The Association of Black Psychologists
Cheryl N. Grills, PhD
President, Association of Black Psychologists (ABPsi)
The Association of Black Psychologists sees its mission and destiny as the liberation of the African mind, empowerment of the African character, and enlivenment and illumination of the African spirit. ABPsi, as the first national ethnic psychological association, led the field of psychology in the area of cultural competence — social justice, cultural psychology, racial/ethnic identity and multicultural competencies. ABPsi publishes a quarterly newsletter Psych Discourse, and the peer-reviewed Journal of Black Psychology. The Association is organized to operate exclusively for charitable and educational purposes, including but not limited to promoting and advancing the profession of African psychology, influencing and affecting social change; and developing programs to assist in solving problems of black communities and other ethnic groups.
Black psychologists have redefined the approach to the provision of mental health services to people of African ancestry and have developed an authentic African-centered/black psychology that is consistent with and predictable from African and African-American cultural wisdom traditions. ABPsi has created an intellectual discipline with a paradigm and episteme, and a body of theories about behavior that is grounded in those traditions of African peoples. More recently, ABPsi has begun the process of certifying practitioners in African-centered psychology through a licensing, certification and proficiency program.
By working in partnership with our members internationally, The ABPsi is poised to extend its support to service providers and consumers alike in addressing the challenges facing our community-at-large, e.g., developing effective culturally based; group mentoring programs for youth; a framework for a self-help model of community healing; culturally grounded solutions for mental and behavioral issues; advocating against the “War on Drugs”; addressing incarceration and re-entry challenges for African-Americans; and speaking out against the death penalty. ABPsi is also actively collaborating with psychologists of African ancestry throughout the world, and developing policy statements and critical alliances with elected officials, national organizations, government agencies, community-based organizations, academic groups and other interested parties.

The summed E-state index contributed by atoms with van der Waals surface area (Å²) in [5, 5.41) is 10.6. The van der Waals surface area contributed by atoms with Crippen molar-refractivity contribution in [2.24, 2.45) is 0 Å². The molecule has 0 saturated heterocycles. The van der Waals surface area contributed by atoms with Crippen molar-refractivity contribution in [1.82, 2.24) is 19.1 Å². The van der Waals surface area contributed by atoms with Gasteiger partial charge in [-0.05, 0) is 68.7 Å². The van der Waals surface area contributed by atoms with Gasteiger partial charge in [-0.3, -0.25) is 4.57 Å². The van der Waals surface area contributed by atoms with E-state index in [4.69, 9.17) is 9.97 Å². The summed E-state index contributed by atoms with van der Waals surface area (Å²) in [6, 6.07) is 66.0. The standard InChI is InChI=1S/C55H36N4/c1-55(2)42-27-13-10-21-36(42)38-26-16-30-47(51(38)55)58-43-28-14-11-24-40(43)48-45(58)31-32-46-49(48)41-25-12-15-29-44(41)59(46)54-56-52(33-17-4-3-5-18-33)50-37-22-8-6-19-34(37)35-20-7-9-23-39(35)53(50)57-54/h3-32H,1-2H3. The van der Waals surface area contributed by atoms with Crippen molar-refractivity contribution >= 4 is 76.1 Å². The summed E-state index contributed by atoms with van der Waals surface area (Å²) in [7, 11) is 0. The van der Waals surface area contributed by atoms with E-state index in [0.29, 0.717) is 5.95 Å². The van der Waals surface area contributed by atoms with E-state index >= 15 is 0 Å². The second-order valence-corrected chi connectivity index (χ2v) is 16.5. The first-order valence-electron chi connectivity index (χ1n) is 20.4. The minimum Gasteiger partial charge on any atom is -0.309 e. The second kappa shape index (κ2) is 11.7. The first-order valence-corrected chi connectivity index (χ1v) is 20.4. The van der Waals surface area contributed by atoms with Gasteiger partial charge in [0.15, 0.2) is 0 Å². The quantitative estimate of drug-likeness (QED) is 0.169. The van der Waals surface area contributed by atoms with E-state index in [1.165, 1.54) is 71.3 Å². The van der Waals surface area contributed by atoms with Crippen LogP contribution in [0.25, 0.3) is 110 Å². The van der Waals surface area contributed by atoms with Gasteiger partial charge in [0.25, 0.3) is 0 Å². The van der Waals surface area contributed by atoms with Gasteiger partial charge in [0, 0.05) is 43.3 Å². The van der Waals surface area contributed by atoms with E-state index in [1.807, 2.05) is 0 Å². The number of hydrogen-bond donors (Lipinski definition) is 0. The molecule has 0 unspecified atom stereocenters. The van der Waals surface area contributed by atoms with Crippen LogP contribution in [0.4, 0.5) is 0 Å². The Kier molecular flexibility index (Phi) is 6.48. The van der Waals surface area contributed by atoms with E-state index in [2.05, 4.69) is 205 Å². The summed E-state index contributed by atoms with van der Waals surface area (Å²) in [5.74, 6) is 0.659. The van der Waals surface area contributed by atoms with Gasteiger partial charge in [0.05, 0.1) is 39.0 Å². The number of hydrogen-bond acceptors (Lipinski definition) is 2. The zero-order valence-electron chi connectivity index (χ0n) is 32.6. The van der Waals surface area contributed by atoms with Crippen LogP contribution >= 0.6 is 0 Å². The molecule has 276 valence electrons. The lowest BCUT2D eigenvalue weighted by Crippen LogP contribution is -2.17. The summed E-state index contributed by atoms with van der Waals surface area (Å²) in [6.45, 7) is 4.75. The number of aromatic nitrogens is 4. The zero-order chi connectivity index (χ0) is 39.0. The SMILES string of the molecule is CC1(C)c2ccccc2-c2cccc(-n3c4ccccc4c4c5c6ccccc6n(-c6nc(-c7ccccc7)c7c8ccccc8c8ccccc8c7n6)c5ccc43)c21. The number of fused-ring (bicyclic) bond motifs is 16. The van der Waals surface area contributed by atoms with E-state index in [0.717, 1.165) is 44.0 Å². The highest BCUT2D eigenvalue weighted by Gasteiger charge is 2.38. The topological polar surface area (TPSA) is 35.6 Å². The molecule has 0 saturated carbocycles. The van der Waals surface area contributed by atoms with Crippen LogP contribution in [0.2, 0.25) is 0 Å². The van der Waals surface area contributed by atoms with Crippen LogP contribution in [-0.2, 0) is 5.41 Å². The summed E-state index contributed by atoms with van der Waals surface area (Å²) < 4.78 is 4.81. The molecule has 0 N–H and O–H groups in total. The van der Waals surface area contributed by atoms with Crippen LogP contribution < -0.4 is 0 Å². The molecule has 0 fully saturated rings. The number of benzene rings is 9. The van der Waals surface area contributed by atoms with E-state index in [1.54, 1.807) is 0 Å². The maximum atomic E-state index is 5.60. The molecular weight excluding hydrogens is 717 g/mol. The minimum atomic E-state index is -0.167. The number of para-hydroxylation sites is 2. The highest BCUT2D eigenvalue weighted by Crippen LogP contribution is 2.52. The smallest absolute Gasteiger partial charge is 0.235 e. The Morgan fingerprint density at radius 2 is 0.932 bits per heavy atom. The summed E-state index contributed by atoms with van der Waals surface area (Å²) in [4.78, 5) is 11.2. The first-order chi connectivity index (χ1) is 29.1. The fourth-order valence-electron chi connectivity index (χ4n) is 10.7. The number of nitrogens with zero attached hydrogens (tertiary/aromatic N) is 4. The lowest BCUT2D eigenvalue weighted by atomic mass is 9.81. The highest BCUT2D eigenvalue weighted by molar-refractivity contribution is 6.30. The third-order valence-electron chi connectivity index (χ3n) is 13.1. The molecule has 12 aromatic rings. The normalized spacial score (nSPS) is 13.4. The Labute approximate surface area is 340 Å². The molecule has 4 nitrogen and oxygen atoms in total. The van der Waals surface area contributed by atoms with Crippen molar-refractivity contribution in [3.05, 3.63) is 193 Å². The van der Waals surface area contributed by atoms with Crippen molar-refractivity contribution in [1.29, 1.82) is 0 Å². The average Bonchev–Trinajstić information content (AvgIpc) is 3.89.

Current ABPsi Initiatives
The ABPsi is committed to vision, mission, service and action. In support of our commitment important initiatives, signature programs and critical alliances have been established. A few of these are highlighted below.
The Pen or Pencil Program
ABPsi plays a central role in the national Pen or Pencil mentoring partnership and demonstration grant with The National CARES Movement and The National Alliance of Faith and Justice. We are in 14 cities across the nation delivering culturally based community and school group mentoring that includes a research evaluation component.
Emotional Emancipation Circles
ABPsi and the Community Healing Network (CHN) are working together to establish a global network of Emotional Emancipation (EE) Circles — self-help groups focused on emotional emancipation, healing and wellness for black people. In partnership with CHN, ABPsi developed the framework and model for implementation of “Emotional Emancipation Circles” (EECs). EECs are designed to help people of African ancestry in the US, and throughout the diaspora, defy the lie of the myth of black inferiority.
War on the “War on Drugs”
The Institute of the Black World 21st Century (IBW) has launched a national Drug Policy Reform Initiative to end the war on drugs and the derivative policing and criminal justice policies and practices that have disproportionately and adversely impacted black communities. Along with other national black organizations, ABPsi has joined IBW’s national campaign to create a safe, humane and just system to address the issues of drug use and addiction in our society.
Culturally Grounded Mental/Behavioral Health Solutions
ABPsi collaborated with the African-American Health Institute (AAHI) to develop a blueprint for providing culturally grounded solutions for mental and behavioral issues in the African-American population, created by people in our community. The report results were shared from the historic initiative commissioned by the California Department of Mental Health and funded by the Mental Health Services Act, Prop 63.
African Centered Reentry (ACRE) program
ABPsi continues its commitment to the California Institution for Women to test a culturally tailored approach to re-entry to redress recidivism for AA women, and has trained over 500 women in one component of the ACRE model (Choice Theory training).
ABPsi, as an organization, presented at the Caribbean Psychology Conference did an invited focal session at the International Conference of Psychology held in South Africa on the subject of African Centered Psychology and the Association’s history, mission and trajectory of work. ABPsi also sent a delegation to Cuba to explore African cultural retentions, and continued its relationship with the Psychology Department at the University of Ghana.
The Journal of Black Psychology
The association’s signature journal continues to be a well-respected, highly referenced resource to the scholarly and practitioner community, with current circulation and readership total average of 8,185; a five year 2011 impact factor of 1.47; and an extensive institutional geographic reach, including 16 percent from the US, 21 percent from Africa, 27 percent from Europe, 14 percent from South America, and 13 percent from Asia/Southeast and Southwest Asia.